Pediatrician - New Port Richey
2044 Trinity Oaks Boulevard Suite 235
New Port Richey, FL 34655
(727) 375-5437

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Posts for category: Breastfeeding

By Dr. Thuy Pham
June 07, 2016
Category: Breastfeeding
One of the greatest challenges new mothers face is returning to work and continuing to breastfeed. Over the years I have watched the gradual improvement in resources and support for working mothers, from the availability of a portable double electric pump, to a hands free bra, to informative nursing blogs and web sites. We owe it to strong, determined and dedicated women who have carved the way and made it easier for the next generation. Pumping in the work place is not just a privilege, it has become a right.
We all know the unique nutritional benefits of breastmilk. However, for me the most compelling reason why I continued to nurse each of my 3 children, including my twin sons until they were 2, was the joy of coming home and feeling immediately relaxed and connected with them when I sat down to nurse. I still remember clearly how each child would reach out for me, the eager look in their eyes, the warmth and softness of their skin.  Breastfeeding was an offering of love, a gift of nutrition and comfort that I alone could provide. This special feeling of closeness was the fuel that motivated me to let my baby nurse on demand with unlimited frequencies at home and pump every 3-4 hours at work. Frequent emptying of the breast helped me maintain my milk supply so that I did not need to give our baby any formula supplements during the first year.
What are the key ingredients successful breastfeeding and working?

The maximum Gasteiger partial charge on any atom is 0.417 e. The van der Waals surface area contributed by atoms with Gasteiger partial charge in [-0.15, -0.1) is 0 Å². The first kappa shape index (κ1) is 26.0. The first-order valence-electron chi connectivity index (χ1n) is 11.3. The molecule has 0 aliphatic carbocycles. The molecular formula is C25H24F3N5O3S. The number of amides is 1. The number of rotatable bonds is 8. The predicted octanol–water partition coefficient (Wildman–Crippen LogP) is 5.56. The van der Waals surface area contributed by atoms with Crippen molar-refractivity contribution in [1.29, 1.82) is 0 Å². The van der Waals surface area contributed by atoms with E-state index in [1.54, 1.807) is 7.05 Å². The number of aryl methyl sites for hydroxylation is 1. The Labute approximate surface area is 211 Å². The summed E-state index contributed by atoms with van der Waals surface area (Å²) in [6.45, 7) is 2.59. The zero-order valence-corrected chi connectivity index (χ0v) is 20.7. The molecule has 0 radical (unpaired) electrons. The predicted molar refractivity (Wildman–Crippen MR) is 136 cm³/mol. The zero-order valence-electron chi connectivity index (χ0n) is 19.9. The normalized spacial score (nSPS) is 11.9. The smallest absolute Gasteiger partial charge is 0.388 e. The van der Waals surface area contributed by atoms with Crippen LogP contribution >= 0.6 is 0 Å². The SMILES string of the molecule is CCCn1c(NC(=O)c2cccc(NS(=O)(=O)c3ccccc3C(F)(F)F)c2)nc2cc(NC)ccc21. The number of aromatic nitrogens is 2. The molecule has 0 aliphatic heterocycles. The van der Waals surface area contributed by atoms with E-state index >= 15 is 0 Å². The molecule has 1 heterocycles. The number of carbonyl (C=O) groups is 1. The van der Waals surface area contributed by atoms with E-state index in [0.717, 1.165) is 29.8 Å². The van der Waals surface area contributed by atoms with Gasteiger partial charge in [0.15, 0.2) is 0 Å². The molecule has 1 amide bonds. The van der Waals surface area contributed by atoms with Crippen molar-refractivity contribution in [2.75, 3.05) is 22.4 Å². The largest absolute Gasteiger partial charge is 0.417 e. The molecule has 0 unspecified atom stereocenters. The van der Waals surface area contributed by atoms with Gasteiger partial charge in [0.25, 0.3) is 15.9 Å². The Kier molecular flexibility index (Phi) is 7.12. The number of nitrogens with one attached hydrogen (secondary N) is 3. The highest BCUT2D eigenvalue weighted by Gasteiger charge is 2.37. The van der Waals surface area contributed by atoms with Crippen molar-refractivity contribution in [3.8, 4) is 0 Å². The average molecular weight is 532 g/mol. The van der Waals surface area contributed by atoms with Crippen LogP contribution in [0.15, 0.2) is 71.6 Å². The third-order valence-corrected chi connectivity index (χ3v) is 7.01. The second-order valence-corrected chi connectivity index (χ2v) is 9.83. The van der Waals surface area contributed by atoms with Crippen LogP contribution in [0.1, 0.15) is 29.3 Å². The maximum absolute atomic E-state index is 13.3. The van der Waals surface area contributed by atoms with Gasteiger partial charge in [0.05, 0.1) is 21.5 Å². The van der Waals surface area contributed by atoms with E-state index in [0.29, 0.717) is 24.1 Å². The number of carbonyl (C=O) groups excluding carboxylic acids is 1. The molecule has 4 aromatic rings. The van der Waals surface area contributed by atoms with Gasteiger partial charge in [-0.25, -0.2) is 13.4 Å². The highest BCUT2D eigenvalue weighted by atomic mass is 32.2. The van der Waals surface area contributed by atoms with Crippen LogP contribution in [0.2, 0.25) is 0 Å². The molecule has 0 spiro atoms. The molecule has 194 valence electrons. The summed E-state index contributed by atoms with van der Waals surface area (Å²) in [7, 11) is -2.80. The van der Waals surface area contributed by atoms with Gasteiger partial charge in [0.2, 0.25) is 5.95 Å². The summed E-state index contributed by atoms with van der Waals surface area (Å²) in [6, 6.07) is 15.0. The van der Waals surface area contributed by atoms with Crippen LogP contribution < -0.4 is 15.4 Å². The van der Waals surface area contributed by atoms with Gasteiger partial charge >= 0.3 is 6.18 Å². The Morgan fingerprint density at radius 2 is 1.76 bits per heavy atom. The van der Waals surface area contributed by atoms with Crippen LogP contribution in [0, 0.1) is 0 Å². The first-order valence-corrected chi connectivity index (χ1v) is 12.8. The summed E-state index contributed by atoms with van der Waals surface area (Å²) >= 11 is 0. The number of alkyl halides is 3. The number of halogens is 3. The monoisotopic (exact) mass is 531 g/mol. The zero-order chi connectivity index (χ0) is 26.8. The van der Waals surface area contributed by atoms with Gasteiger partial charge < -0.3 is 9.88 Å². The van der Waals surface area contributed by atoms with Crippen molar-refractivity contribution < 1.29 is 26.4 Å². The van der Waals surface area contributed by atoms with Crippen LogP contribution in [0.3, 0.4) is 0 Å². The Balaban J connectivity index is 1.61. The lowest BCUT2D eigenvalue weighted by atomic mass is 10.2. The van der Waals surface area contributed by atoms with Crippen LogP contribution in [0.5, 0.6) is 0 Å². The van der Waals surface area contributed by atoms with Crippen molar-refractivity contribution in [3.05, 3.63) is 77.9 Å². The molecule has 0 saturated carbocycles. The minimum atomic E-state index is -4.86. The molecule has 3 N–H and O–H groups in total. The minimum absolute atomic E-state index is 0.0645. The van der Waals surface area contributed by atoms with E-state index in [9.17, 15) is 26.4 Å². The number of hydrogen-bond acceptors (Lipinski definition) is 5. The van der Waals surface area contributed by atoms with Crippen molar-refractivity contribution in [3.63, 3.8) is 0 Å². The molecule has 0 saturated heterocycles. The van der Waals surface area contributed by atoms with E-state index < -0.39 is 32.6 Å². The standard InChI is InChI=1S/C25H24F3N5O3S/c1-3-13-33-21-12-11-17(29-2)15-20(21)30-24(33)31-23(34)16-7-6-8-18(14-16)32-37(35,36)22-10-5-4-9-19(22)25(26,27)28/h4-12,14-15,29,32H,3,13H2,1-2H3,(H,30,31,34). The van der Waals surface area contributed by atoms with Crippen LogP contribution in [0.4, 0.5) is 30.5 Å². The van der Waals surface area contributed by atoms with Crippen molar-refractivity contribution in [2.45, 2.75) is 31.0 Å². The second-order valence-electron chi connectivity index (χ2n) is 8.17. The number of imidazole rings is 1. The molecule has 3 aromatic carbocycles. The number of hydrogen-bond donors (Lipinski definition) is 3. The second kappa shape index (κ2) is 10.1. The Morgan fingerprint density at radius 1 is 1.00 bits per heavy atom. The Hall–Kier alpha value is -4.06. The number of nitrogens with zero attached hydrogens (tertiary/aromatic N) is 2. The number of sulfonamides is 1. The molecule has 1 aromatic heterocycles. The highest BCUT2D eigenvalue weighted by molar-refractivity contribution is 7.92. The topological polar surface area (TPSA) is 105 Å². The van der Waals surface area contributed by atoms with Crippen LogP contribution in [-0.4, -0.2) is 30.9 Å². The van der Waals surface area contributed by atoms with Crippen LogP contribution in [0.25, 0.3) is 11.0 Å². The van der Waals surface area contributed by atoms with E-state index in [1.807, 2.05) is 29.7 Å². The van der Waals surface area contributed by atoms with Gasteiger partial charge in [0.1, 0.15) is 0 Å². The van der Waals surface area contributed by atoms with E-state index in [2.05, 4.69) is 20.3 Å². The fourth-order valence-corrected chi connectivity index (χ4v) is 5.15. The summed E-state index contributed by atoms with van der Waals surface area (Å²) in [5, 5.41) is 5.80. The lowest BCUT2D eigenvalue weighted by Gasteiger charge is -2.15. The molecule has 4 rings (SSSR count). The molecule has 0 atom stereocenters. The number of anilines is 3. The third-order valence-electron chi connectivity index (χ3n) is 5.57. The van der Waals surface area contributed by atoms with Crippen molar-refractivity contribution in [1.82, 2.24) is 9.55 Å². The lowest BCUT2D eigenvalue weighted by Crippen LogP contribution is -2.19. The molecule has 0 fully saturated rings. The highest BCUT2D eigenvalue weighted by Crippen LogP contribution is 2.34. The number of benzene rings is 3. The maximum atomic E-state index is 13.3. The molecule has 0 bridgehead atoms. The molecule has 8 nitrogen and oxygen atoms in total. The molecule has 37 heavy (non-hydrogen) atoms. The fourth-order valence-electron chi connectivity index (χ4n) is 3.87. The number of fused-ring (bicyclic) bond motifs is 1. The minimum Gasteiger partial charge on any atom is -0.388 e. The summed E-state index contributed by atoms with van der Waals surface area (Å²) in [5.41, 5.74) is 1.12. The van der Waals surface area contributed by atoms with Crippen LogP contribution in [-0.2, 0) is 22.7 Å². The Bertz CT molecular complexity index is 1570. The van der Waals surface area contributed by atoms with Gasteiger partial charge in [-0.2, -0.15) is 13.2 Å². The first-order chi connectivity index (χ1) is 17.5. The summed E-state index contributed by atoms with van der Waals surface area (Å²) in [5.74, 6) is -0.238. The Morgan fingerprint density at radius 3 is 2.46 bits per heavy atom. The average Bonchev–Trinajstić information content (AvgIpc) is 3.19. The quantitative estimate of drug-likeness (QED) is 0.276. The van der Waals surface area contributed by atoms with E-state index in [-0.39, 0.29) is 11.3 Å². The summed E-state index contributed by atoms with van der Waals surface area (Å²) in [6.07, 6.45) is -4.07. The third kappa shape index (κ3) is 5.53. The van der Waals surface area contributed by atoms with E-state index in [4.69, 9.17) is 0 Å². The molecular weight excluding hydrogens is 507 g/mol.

1. Establish an abundant milk supply early on and prior to returning to work.
  2. Acquire a quality double electric pump. Most insurance companies will cover the costs with a prescription from your doctor and your due date.
  3. Be an expert at hand expressing and pumping. Start pumping 2 weeks before returning to work. Your right to pump at work until your baby turns 1 is protected by the Affordable Care Act.
  4. Be prepared to nurse more frequently when you are home in the evening, during the night and on the weekends. ( Keep it simple: the more you nurse, the less you have to pump)
  5. Make plans early on with your child care provider. Have an ample supply of stored breast milk ready. If you can give  what you pump the day before then you are able to meet your baby demand.
  6. A hands free bra makes pumping easier.
  7. Involve your partner, family and friends. Join breastfeeding support group in the community or on line. Nursing is more than providing food. It is a way of life.
  8. Nurture yourself. You will have to cut back on other activities and take naps to make up for your lack of sleep.
Nursing was not easy for me in the beginning. There were tears of pain, fatigue and overwhelming stress. Somehow it all worked out in the end. I am grateful for the support of my family and the breastfeeding community. I owe it to you, all the dedicated mothers who did their very best to nurture their child. You inspire me to help other nursing mothers. Whether you are able to nurse for one day, one year or longer, I applaud your effort.
Dr. Thuy Pham , IBCLC


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2044 Trinity Oaks Boulevard, Suite 235
New Port Richey, FL 34655